Rexx would also calculate and display all of the digits for 150! (about 260 digits) and I was impressed.

  14. BryanK says:

    But, uh… 52-factorial does end in a string of zeros.  You have to multiply by 50, by 40, by 30, by 20, and by 10 (and, since those give an even number, you have to add a zero for each of the multiplications by 45, 35, 25, 15, and 5).  That’s at least ten zeros, perhaps more.  :-P

    (Lisp also does bignum (they call it "arbitrary-precision") math, BTW.  So do bc and dc, IIRC.)

  15. The .999999…. = 1.0 argument comes up in higher math, too… and the same skeptics emerge.

    Cantor’s diagonalization proof of the uncountability of [0,1] doesn’t work so well in base two, because you have to worry about things like 0b0.011111… == 0b0.1 (one-half)

    The usual avoidance technique is to

    1) use a higher order base than binary (like ten, which most people are familiar with :P)

    2) stay away from the first digit (0) and the last digit (9)

    For example, it suffices to prove the uncountability of decimal digits that match the regex:


  16. 52-factorial … at least ten zeros

    The number of zeros in a number can be calculated exactly by looking at the number of factors of five, and the number of factors of two… whichever is less (not considering the literal number 0)

    For factorials, there’s always more powers of two, so you just count powers of five:

    5 (one)

    10 (one)

    15 (one)

    20 (one)

    25 (two)

    30 (one)

    35 (one)

    40 (one)

    45 (one)

    50 (two)

    So there’s twelve zeroes exactly.

  17. Pedantic corrections:

    > 0.[38]+


    > The number of zeros in a number

    That is, the number of TRAILING zeroes.  There’s no easy way to count interior zeros like the first zero in 60660000 AFAIK.

  18. David Walker says:

    By "didn’t end wit a bunch of zeros", I meant that the answer Rexx gave for 52! didn’t start with 15 or 20 digits of precision and end with the remaining 45 or 50 digits all being zero.  And the result of 150! didn’t end with 250 zeros.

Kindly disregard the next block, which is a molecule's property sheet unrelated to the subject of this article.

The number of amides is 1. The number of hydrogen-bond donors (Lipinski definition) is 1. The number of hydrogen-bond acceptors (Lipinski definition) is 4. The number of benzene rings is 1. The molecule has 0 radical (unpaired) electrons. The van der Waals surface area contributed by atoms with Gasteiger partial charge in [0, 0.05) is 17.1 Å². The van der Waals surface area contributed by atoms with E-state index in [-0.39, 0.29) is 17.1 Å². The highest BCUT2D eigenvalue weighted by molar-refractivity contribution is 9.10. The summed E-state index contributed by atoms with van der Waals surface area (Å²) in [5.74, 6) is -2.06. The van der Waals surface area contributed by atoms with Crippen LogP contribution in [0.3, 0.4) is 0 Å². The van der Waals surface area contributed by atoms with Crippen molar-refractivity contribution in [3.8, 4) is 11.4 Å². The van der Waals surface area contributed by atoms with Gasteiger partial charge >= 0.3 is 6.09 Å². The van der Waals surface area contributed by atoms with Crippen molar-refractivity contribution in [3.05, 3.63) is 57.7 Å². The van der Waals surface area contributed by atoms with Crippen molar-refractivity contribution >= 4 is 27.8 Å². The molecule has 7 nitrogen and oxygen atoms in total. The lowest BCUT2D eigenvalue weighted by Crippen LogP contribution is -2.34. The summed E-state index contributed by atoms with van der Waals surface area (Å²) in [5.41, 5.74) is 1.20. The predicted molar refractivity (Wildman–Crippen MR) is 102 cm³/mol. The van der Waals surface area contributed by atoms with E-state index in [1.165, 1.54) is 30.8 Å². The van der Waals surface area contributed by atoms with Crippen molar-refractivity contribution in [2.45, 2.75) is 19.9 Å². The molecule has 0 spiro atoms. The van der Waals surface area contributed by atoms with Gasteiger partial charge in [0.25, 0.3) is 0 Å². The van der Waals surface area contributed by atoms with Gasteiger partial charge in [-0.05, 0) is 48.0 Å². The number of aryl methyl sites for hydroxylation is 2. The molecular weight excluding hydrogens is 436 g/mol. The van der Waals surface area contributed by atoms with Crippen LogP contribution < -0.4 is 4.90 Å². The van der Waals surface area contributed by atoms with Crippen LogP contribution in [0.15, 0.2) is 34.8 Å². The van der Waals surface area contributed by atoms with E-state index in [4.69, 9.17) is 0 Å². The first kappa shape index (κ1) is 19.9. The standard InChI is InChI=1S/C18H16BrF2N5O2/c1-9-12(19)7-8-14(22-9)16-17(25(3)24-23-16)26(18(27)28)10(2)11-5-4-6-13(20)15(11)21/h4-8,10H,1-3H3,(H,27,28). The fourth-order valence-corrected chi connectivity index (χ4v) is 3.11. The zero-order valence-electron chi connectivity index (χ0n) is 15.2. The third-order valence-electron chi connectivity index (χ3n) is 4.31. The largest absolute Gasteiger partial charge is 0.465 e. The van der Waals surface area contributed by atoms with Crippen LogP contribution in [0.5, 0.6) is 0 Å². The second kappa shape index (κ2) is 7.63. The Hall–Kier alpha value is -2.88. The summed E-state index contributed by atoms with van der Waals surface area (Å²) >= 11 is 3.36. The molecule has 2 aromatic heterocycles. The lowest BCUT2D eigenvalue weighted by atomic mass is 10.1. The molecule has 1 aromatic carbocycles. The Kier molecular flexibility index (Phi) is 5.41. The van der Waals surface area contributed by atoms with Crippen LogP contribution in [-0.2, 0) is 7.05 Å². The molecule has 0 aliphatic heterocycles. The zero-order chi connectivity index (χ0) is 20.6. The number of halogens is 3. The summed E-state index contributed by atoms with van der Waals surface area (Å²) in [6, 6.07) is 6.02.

Interesting stuff, though.

  19. It would take a surrealist to perform computations rounding to N ≤ 0 digits

    … well… sometimes astronomers calculate numbers with an error tolerance of an order of magnitude or two.  This is a refinement of significant digits, and by an abuse of convention could in principle be called "negative significant digits."

  20. Mark Sowul says:

    Obligatory: 2+2=5 for sufficiently large values of 2


  21. JenK says:

    [sarcastic] Wouldn’t it be easier to just convert all measurements & monetary values used by everyone in the world to base 2? [/sarcastic]

  22. Base eight, maybe.  Most of us have eight fingers, after all.

  23. Gabe says:

    Mark Mullin, did you tell your friend that he should be using the Decimal type? It would allow him to add .01 about 10^28 times before losing precision. Anybody doing arithmetic with monetary figures should be using it.

    Indeed, if the original questioner performed 0.619207m * 10000000m with .Net, they would have gotten 6192070 as they expected.

  24. BradC says:

    Ah   *ding*   <– light bulb going on

  25. Mats Gefvert says:

    I propose that we build a processor that works natively with fractions. :)

  26. Rhomboid says:

    I’m surprised nobody has linked to the classic David Goldberg paper, "What Every Computer Scientist Should Know About Floating-Point Arithmetic".


    It is sadly true that many people these days don’t really know how floating point actually works.

  27. Kristof says:

    I guess the number->string function is between a rock and a hard place: if it only shows 15 digits, then you could potentially print out two numbers that have the same string representation, but differ in a numeric comparison (since the 16th digit is partially significant).

    So you can either confuse people by printing out extra slightly off digits, or you can confuse people by violating a=b IFF str(a)=str(b). But then again, making exact comparisons of floating point values is kind of stupid anyway…

  28. steveg says:

    Maurits: base 8

    Nope, you want base 12, superior to base 2, 8, 10 & 16 (IMO). Divides in half, quarters and thirds. Months, hours, minutes, seconds, degrees divisible by 12.

    You have 12 segments on each hand, easy to count to 144 [100 base 12] (left hand use thumb to count 1-12 [10 base 12] on your segments of the same hand (3 per finger) and use your right thumb to track the "10s" column.


    I was amazed a years ago when I thought I was onto something new to discover it’s been going for decades:

    Dozenal Society of America: http://www.dozens.org/

    Dozenal Society of Great Britain: http://www.dozenalsociety.org.uk/

  29. Ilya Birman says:

    "Now, if you’re a hyperliteralist and refuse to accept that 0.99999… = 1"

    If one refuses to accept that 0.(9) = 1, he is not hyperliteralist. He just dosn’t know maths ;-) 0.(9) = 9/9, and it IS 1, no matter if you accept it or not.

    However, the resoning for the "hyperliteralists" is just sweet, enjoyed it!

  30. ::wendy:: says: